General Plant Information (Edit)
Plant Habit: Grass/Grass-like
Life cycle: Perennial
Sun Requirements: Full Sun
Full Sun to Partial Shade
Water Preferences: Mesic
Soil pH Preferences: Slightly acid (6.1 – 6.5)
Neutral (6.6 – 7.3)
Slightly alkaline (7.4 – 7.8)
Minimum cold hardiness: Zone 5a -28.9 °C (-20 °F) to -26.1 °C (-15 °F)
Maximum recommended zone: Zone 9b
Plant Height: 4 to 8 feet, possibly to 12 feet.
Plant Spread: 4 to 6 feet
Leaves: Good fall color
Flowers: Showy
Flower Color: Pink
Other: Silvery
Flower Time: Late summer or early fall
Underground structures: Rhizome
Uses: Provides winter interest
Wildlife Attractant: Birds
Resistances: Pollution
Humidity tolerant
Drought tolerant
Propagation: Other methods: Division
Pollinators: Wind
Containers: Needs excellent drainage in pots

Common names
  • Maiden Grass
  • Zebra Grass
  • Chinese Silvergrass
  • Eulalia
  • Eulalia Grass
Botanical names
  • Accepted: Miscanthus sinensis
  • Synonym: Miscanthus transmorrisonensis
  • Synonym: Miscanthus sinensis subsp. condensatus

Photo Gallery
Location: Reading, Pennsylvania
Date: 2023-03-06
a meadow infested and dominated by this invasive east Asian speci
Location: central Illinois
Date: 2014-12-27
Location: Canton, OH
Date: 2016-10-06
Location: Hiking Trail In Fairfax :-)
Location: central Illinois
Date: 10-29-15
Location: My front yard
Date: September 2012

Date: 2010-09-24
Location: Cheslen Land Preserve in southeast Pennsylvania
Date: 2018-10-03
clump as an invasive Asian weed
Location: Washington Park Botanical Garden - Springfield, Illinois
Date: 2018-09-18

Date: 2011-01-03

Photo Courtesy of Secret Garden Growers.
  • Uploaded by Joy
Location: Sangamon Co. Il.
Date: 2018-05-24
Washington Park
Location: central Illinois
Date: 12-13-14
Location: RHS Harlow Carr, Yorkshire, UK
Date: 2018-05-05
Location: central Illinois
Date: 2014-09-17
Location: Matsudo, Chiba, Japan
Date: 2011-11-03
Photo courtesy of: tmizo
Location: Fairfax, VA | July, 2022
Date: 2022-07-22
This plant is tagged in:
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  • Posted by ILPARW (southeast Pennsylvania - Zone 6b) on Oct 15, 2018 11:02 AM concerning plant:
    This Chinese Silver-grass or Eulalia is native to much of northeast Asia. It is sometimes referred to as being "Japanese" and it is also native there, but the scientific species name of "sinensis" refers to being from China. There is a large number of cultivars of this species offered at most any conventional garden center or nursery in much of the USA. I first discovered several cultivars in the early 1990's and planted some on the grounds of the hospital where I worked as a groundsman in Illinois. They were flashy ornamental grasses with large grass flowerheads that could be pinkinsh or silver in color and some had variegated or spotted leaf blades. The first cultivars were generally tall of about 5 to 7 feet high. Many newer cultivars are similar but shorter of 2 to 4 feet high. They looked good for some years, but after about 5 to 10 years often would get too big and fall over and the middle of the clump would die out. Two bad traits that could happen was that the leaf blades could be sharp and one could get some cuts handling them. The large cultivars produced a powerful, large, tough root system, so that when the middle of the clump dies out after 5 to 15 years sometime and/or when the clump gets too big and starts to fall over a lot, it is difficult to dig them up, divide, and reset them. I had to use a hacksaw to cut some into pieces to reset the plants. However, what is really bad about Chinese Silvergrass or Eulalia is that is highly invasive. I've been seeing more and more escaping cultivation and growing wild in fields and meadows in the Mid-Atlantic. There is a big meadow in Chesterbrook, PA, where I first saw invasion of Miscanthus from some plants planted at the end of a backyard next to the field about 2008. Since then, I've seen various other fields around also being invaded. The wild plants don't blend well with native or mixed European-American native meadow. I kill them out in nature when I volunteer to remove invasive plants in forest and land preserves.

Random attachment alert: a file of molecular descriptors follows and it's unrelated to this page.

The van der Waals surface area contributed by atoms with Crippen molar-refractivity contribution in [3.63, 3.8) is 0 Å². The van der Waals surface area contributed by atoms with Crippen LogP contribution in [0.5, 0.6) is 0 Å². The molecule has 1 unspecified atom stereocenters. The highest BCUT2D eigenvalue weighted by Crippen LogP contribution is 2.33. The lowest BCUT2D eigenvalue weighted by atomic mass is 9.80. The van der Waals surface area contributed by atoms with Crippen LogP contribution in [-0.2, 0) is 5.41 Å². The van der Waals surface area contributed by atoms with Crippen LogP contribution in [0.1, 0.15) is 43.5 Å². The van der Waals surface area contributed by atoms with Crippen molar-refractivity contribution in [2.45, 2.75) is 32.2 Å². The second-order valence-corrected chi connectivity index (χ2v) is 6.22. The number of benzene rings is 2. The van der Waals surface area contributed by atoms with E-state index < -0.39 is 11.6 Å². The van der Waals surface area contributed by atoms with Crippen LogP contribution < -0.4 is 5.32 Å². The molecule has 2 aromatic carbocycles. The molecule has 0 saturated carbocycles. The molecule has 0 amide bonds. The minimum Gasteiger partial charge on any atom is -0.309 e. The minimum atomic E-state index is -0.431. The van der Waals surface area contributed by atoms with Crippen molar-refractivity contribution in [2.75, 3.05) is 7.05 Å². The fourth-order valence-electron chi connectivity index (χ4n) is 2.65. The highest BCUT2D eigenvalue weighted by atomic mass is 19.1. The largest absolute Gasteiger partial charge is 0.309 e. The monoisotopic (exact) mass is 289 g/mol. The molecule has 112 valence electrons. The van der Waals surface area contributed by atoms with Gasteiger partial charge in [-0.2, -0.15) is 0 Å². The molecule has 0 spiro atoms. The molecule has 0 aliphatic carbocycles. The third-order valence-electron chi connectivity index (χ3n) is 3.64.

Plant Events from our members
bloominholes2fill On May 23, 2018 Miscellaneous Event
Our winter weather extended in to early May, this year, and this specimen is looking really scraggly. Sad I've noticed that ornamental grasses in commercial landscapes are struggling too, so my guess is this unusually cold Spring is the culprit. Hoping it will bounce back, this year. Crossing Fingers! Crossing Fingers!
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